Iconic female roles

“I wanted to take Rose on partly because it was scary!” says Wanamaker, a veteran of the Donmar Warehouse’s 1995 production of The Glass Menagerie. “Serafina is an epic role and that’s really what drew me to it. Tennessee Williams always wrote great parts for women and I had such a wonderful experience playing Amanda in The Glass Menagerie. I’m looking forward to The Rose Tattoo so much because it’s the type of part that doesn’t come along very often, full of passion and complexity.”

Kim Poster, who produced Williams’ relatively unknown Summer and Smoke (written mid-way between Menagerie and Tattoo) in the West End last autumn, agrees: “One of the reasons producers revive Williams’ plays time and again is because he wrote brilliant roles that leading actresses want to play. Just as Lear is almost mandatory for a great actor, so Blanche du Bois in Streetcar and Amanda in The Glass Menagerie are iconic female roles.”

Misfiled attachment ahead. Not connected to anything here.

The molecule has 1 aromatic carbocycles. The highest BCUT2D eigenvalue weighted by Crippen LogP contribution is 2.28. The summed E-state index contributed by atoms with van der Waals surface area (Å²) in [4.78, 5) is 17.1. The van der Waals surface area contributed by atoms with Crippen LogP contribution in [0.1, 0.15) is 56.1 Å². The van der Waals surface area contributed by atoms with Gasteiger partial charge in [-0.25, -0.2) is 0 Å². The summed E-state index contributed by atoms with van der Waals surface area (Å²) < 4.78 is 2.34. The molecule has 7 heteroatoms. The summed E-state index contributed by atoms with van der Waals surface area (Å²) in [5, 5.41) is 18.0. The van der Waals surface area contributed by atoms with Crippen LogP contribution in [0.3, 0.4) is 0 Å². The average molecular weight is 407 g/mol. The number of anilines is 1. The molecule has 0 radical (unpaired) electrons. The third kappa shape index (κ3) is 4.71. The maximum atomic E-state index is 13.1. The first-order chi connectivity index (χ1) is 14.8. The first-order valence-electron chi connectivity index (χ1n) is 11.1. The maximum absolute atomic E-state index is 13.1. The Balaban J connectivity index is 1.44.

Faced with an onslaught of mega-musicals, Poster’s critically acclaimed production, which starred Rosamund Pike and Chris Carmack, struggled to find an audience and closed much earlier than its projected 16 weeks. But the producer insists that theatregoers’ penchant for Williams’ passionate prose has far from cooled: “Once audiences were in, we had the most superb responses. Williams will always be popular in the UK because he writes with a tremendous amount of psychological and emotional complexity.”

According to The Rose Tattoo’s late director Steven Pimlott, who also directed the 1998 Royal Shakespeare Company/Young Vic revival of Williams’ Camino Real: “What Williams really gives you is a fantastic story, full of characters. He wrote these wonderful yarns which are larger than life and bursting with theatricality. He draws people into this world and won’t ever let go.”

The Glass Menagerie is at the West End’s Apollo Theatre. The Rose Tattoo opens at the NT’s Olivier Theatre on 19 March. The Tennessee Williams one-act plays, collectively titled Lonely and Misfit, are at Trafalgar Studio 2 from 6 March. A version of this article appeared in the February issue of What’s on Stage magazine (formerly Theatregoer).